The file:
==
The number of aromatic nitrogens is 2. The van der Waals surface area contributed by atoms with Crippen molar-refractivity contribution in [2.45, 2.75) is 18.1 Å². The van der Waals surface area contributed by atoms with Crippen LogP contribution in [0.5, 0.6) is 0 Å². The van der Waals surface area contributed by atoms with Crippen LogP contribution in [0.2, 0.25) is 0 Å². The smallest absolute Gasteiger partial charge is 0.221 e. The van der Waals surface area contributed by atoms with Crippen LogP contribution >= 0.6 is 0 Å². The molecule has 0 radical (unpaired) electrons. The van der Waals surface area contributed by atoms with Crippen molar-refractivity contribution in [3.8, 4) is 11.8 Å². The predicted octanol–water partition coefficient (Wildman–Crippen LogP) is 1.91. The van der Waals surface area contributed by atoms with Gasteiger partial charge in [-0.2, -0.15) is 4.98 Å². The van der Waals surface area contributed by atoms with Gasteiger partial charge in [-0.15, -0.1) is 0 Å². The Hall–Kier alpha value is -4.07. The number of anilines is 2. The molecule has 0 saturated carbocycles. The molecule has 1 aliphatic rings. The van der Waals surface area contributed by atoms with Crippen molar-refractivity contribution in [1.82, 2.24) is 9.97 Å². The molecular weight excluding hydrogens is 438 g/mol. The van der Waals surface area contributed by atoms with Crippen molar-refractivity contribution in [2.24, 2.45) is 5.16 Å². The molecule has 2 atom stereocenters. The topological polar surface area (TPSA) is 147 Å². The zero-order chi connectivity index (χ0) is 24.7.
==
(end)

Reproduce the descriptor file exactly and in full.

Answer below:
The number of aromatic nitrogens is 2. The van der Waals surface area contributed by atoms with Crippen molar-refractivity contribution in [2.45, 2.75) is 18.1 Å². The van der Waals surface area contributed by atoms with Crippen LogP contribution in [0.5, 0.6) is 0 Å². The van der Waals surface area contributed by atoms with Crippen LogP contribution in [0.2, 0.25) is 0 Å². The smallest absolute Gasteiger partial charge is 0.221 e. The van der Waals surface area contributed by atoms with Crippen LogP contribution >= 0.6 is 0 Å². The molecule has 0 radical (unpaired) electrons. The van der Waals surface area contributed by atoms with Crippen molar-refractivity contribution in [3.8, 4) is 11.8 Å². The predicted octanol–water partition coefficient (Wildman–Crippen LogP) is 1.91. The van der Waals surface area contributed by atoms with Gasteiger partial charge in [-0.2, -0.15) is 4.98 Å². The van der Waals surface area contributed by atoms with Gasteiger partial charge in [-0.15, -0.1) is 0 Å². The Hall–Kier alpha value is -4.07. The number of anilines is 2. The molecule has 0 saturated carbocycles. The molecule has 1 aliphatic rings. The van der Waals surface area contributed by atoms with Crippen molar-refractivity contribution in [1.82, 2.24) is 9.97 Å². The molecular weight excluding hydrogens is 438 g/mol. The van der Waals surface area contributed by atoms with Crippen molar-refractivity contribution in [2.24, 2.45) is 5.16 Å². The molecule has 2 atom stereocenters. The topological polar surface area (TPSA) is 147 Å². The zero-order chi connectivity index (χ0) is 24.7.